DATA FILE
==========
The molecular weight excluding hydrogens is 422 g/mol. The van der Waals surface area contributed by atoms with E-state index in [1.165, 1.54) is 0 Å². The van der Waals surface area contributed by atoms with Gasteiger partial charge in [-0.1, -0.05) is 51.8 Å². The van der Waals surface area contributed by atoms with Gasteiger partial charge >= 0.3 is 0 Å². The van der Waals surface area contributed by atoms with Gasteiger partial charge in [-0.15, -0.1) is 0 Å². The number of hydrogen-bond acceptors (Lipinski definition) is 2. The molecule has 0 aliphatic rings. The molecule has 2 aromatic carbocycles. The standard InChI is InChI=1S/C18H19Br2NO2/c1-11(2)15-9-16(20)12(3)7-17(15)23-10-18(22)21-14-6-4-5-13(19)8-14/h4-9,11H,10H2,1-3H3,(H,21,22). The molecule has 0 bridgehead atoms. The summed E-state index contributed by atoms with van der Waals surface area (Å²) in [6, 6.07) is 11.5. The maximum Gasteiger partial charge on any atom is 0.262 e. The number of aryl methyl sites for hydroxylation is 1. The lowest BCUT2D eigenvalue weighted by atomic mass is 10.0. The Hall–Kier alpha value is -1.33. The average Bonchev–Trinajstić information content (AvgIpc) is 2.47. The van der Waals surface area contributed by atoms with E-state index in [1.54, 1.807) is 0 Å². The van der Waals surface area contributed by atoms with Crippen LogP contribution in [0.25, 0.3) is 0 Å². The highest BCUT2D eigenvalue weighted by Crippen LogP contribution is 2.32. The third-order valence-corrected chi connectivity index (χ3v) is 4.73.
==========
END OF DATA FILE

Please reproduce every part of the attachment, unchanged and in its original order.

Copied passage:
The molecular weight excluding hydrogens is 422 g/mol. The van der Waals surface area contributed by atoms with E-state index in [1.165, 1.54) is 0 Å². The van der Waals surface area contributed by atoms with Gasteiger partial charge in [-0.1, -0.05) is 51.8 Å². The van der Waals surface area contributed by atoms with Gasteiger partial charge >= 0.3 is 0 Å². The van der Waals surface area contributed by atoms with Gasteiger partial charge in [-0.15, -0.1) is 0 Å². The number of hydrogen-bond acceptors (Lipinski definition) is 2. The molecule has 0 aliphatic rings. The molecule has 2 aromatic carbocycles. The standard InChI is InChI=1S/C18H19Br2NO2/c1-11(2)15-9-16(20)12(3)7-17(15)23-10-18(22)21-14-6-4-5-13(19)8-14/h4-9,11H,10H2,1-3H3,(H,21,22). The molecule has 0 bridgehead atoms. The summed E-state index contributed by atoms with van der Waals surface area (Å²) in [6, 6.07) is 11.5. The maximum Gasteiger partial charge on any atom is 0.262 e. The number of aryl methyl sites for hydroxylation is 1. The lowest BCUT2D eigenvalue weighted by atomic mass is 10.0. The Hall–Kier alpha value is -1.33. The average Bonchev–Trinajstić information content (AvgIpc) is 2.47. The van der Waals surface area contributed by atoms with E-state index in [1.54, 1.807) is 0 Å². The van der Waals surface area contributed by atoms with Crippen LogP contribution in [0.25, 0.3) is 0 Å². The highest BCUT2D eigenvalue weighted by Crippen LogP contribution is 2.32. The third-order valence-corrected chi connectivity index (χ3v) is 4.73.